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I-ASK YOUR NEIGHBOUR.

SCOUTS' CORNER.

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SCOUTS' CORNER. I see that a new movement has been instituted among the Barmouth Scouts this week. Each Scout has been sup- plied with a "Subscription Card" on which will be entered the sum, however small, which he may save each week. Later on the Troop may have a week's camping, or, if that cannot be arranged this year, they will have a trip to some historical town or other place of in- terest, and a few shillings pocket money on such an occasion will be very con- venient. A few pennies saved every week will soon amount up boys, and by depriving yourselves of some short-lived pleasure now you will learn self-sacrifice and THRIFT. Sornelof you boys are certain to be- come rich men, and some of you may drift into poverty and misery. And it just depends on your own selves which you are going to be. You can very soon tell which your future is going to be. The fellow who begins making money as a boy will go on making it as a man. At first you may find it difficult to keep out of amusements and to deprive yourselves of sweets and other nice things, but- it will come easier later on, if you begin, and if you go on, remember, you are pretty certain to succeed in the end, especially if you get your money by hard work. *'¡ Any number of poor boys have become rich men—but in nearly every case it was because they meant to do so from the first; they worked for it and saved every penny they could. So each one of you has the chance, if you like to take it. The great owner of millions of pounds, J. Astor, began his career as a poor pedlar with seven German flutes as his stock-in-trade. He sold them for more than be gave, and so went on in- creasing his business. Nearly all of you are earning money. Some of you are out with the papers, others with milk before eight o'clock in the morning, you help in the shops and run errands after school hours. Now what money you do not band over to your parents, bring it to the Scout-meeting on Friday night, and it will be safely kept for you by the Treasurer (Mr Rees Jones, Moss Bank), who, by and by, will open an account in your name at the Post Office Savings Bank. To save money you must be manly, bard-working, careful and sober, The other day two of the Scout Boys were accused of doing a BAD Turn a mean, disgraceful turn, that is making fun of an old lady. On investigating the matter, the Scoutmasters were per- fectly satisfied that the accusation was not true, otherwise both boys would be expelled from the Troop, for such an action would be that of a coward and a Scout is no coward. If I hear of a bad turn, I shall have to record it in the Corner with the name of the doer, but I hope this will not happen.  I am delighted to be able to say that "good turns" on the part of the boys are constantly increasing. The other day a sheep belonging to Gellfechan was in a/ perilous position and in iminent danger of falling ovø-r a preci- pice. A Scout happened to ?ee it, and immediately made tracks for Gorllwyn thinking it might belong to Mr Robert Thomas. He was cooly informed that they kept no sheep. Nothing daunted be made for Gwasladagnes, and after miles of walking on an errand of mercy eventually brought succour to the poor dumb animal. This, be informed me he did, because he was taught that it was the duty of a Boy Scout to be kind to dumb animals. This was done by the promising young bugler of the Troo'p, Robert Henry Williams. Bravo boys, such actions will convince every one in the town what an excellent thing it is to be a Scout,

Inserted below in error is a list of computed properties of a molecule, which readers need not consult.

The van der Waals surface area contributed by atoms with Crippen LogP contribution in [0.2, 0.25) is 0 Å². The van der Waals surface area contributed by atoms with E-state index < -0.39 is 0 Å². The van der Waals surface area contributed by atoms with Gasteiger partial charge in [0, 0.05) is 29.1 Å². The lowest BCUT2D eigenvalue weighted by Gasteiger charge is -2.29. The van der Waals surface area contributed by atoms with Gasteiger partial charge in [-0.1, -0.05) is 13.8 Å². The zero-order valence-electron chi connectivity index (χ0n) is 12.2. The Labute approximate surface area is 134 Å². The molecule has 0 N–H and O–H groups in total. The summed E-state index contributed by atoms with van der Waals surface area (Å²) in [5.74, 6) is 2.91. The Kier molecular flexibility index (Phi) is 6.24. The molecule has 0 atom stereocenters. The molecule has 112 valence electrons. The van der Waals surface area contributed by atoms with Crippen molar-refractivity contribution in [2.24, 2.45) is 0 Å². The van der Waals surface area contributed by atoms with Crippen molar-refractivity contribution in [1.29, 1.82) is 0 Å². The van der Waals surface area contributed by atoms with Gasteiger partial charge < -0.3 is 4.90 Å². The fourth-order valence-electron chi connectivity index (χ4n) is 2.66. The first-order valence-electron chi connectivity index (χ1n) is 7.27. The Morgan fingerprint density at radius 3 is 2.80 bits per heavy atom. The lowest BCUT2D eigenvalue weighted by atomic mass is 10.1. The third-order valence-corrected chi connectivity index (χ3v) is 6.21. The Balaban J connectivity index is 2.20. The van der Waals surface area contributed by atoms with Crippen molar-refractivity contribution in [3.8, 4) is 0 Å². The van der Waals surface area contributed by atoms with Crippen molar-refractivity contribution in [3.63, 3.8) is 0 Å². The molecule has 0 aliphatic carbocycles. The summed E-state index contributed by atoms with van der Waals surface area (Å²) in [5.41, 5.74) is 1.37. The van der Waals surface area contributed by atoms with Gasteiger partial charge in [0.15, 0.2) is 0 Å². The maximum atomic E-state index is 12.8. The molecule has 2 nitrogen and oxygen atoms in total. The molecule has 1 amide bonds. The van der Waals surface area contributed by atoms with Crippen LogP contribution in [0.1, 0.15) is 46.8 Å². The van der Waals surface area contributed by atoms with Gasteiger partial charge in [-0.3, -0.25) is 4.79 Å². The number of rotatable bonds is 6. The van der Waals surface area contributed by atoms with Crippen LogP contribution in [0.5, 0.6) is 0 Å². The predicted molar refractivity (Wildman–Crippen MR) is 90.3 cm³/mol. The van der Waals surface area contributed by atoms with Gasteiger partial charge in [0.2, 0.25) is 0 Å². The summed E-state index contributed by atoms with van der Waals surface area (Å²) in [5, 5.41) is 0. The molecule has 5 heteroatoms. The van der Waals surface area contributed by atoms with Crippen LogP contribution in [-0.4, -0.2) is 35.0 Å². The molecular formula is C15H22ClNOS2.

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IMONDAY NIGHT'S MEETING.